Microsoft Word or a PDF version of your resume should be the only programs used to submit resumes. Scanning will probably not recognize any other programs, and you will never know your resume was unreadable.

Business woman unhappy with resumes of applicants and throwing them on the table courtesy of Shutterstock.com

Milles Studio/Shutterstock.com

Aim for one page

Edit, edit, edit. Take out anything superfluous, reduce sentences to phrases, and remove some of your contact information. Employers don’t need your address and don’t include references unless specifically asked to do so. If you are able to edit the resume to one page, that is ideal. But NEVER go beyond two pages unless you are preparing a CV.

Do not lie

Not about anything. Of course, you want to try to avoid resume mistakes, and of course you want to present yourself in the best light. Exaggerating or giving yourself a job title you did not actually have are big risks. These things can be discovered when references and/or social media are reviewed. Focus on your skills and qualifications completely but honestly.

Use action verbs

They are so much stronger. If you don’t know the difference, here is an example:

1. Responsible for implementing budget reduction by 10% without loss of productivity

2. Reduced budget by 10% without loss of productivity

The second phrase is strong and active. (P.S.: Never use “I”)

Visual appeal is a must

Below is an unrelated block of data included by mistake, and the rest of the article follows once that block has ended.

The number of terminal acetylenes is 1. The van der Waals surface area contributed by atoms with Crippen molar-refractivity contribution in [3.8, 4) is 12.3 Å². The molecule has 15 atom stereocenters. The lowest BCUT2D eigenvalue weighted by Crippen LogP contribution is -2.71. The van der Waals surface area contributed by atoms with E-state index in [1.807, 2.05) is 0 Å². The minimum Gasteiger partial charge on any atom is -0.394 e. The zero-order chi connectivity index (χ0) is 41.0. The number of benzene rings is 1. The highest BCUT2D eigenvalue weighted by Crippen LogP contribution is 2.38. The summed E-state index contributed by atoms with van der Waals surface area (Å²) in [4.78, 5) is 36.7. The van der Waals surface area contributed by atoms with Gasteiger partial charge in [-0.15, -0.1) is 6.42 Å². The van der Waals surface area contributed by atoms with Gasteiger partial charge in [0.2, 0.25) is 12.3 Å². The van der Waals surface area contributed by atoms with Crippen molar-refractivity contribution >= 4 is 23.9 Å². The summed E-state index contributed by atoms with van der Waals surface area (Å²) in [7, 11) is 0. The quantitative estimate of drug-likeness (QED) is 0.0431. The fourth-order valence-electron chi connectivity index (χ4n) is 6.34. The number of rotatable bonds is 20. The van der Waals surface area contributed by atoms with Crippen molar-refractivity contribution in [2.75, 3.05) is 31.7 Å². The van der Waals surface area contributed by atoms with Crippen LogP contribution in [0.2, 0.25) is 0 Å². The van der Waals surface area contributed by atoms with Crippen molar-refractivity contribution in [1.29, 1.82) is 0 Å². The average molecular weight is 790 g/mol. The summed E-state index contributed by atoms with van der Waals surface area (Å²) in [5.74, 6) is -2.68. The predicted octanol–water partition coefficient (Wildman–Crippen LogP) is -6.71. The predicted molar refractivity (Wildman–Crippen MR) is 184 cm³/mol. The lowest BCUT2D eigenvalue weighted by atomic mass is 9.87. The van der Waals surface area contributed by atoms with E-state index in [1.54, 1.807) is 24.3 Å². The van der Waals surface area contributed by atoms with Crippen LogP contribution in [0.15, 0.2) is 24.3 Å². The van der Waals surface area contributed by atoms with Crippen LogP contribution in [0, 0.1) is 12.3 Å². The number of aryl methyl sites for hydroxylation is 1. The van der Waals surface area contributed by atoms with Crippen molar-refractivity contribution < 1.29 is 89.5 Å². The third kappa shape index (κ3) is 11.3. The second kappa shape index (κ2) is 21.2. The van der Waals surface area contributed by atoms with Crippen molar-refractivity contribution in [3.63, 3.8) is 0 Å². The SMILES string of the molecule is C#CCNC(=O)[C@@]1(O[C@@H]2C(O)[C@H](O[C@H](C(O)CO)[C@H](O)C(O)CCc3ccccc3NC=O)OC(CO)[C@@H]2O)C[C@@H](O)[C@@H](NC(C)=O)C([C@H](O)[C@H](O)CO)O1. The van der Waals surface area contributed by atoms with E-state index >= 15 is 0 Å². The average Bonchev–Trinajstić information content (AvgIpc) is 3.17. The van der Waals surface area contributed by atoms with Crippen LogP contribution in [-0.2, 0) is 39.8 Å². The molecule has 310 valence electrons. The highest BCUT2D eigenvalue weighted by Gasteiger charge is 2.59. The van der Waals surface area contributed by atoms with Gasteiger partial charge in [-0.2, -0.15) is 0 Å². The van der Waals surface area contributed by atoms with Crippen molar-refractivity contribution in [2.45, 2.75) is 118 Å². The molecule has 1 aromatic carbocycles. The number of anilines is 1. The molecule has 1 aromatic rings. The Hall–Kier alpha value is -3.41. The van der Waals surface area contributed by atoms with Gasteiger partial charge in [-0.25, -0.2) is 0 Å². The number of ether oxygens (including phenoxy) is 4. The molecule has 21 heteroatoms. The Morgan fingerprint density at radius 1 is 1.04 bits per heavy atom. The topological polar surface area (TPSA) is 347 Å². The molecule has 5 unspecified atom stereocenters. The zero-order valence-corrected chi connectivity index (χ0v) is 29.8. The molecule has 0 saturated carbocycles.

You’ve seen enough resume templates to understand what visual appeal is. The best font now is probably Arial, 12-14 point. The reason for this is there’s good, natural spacing between lines that are not complete and enough white space between bulleted points. Your final resume should have sub-headings in bold (e.g., each position), and a larger font to separate sections of the document. The goal is to make it scannable, not just by a computer program (applicant tracking systems), but by humans, too. No one wants to search for your information.

Be clear about job titles

So long as you are not exaggerating, use a job title that will make clear what you did at a previous organization. Sometimes, organizations have internal titles that mean nothing on the outside. So, if you were a “Level II Tech Support,” change that out to “Systems Analyst,” if that was what your position really entailed.

Be really brief

Do not use full sentences unless you are crafting a CV (These are prose documents). Brief phrases only, please. Remember – scannable.

Perfect grammar and spelling

Don’t rely only on grammar and spell-check programs. They will not recognize incorrect numbers or words that are wrong but are still words. And, in some instances misspellings will not be caught either. If you are really good in this area, read your resume backwards, and you will catch misspellings; read it forward line-by-line. If you are not highly skilled, get someone who is.

Avoid gimmicks

Having your resume hand-delivered by FedEx or courier is not appreciated, and, in fact, is a bit of a turnoff. Just don’t do it. Submit your resume according to the instructions on the job posting.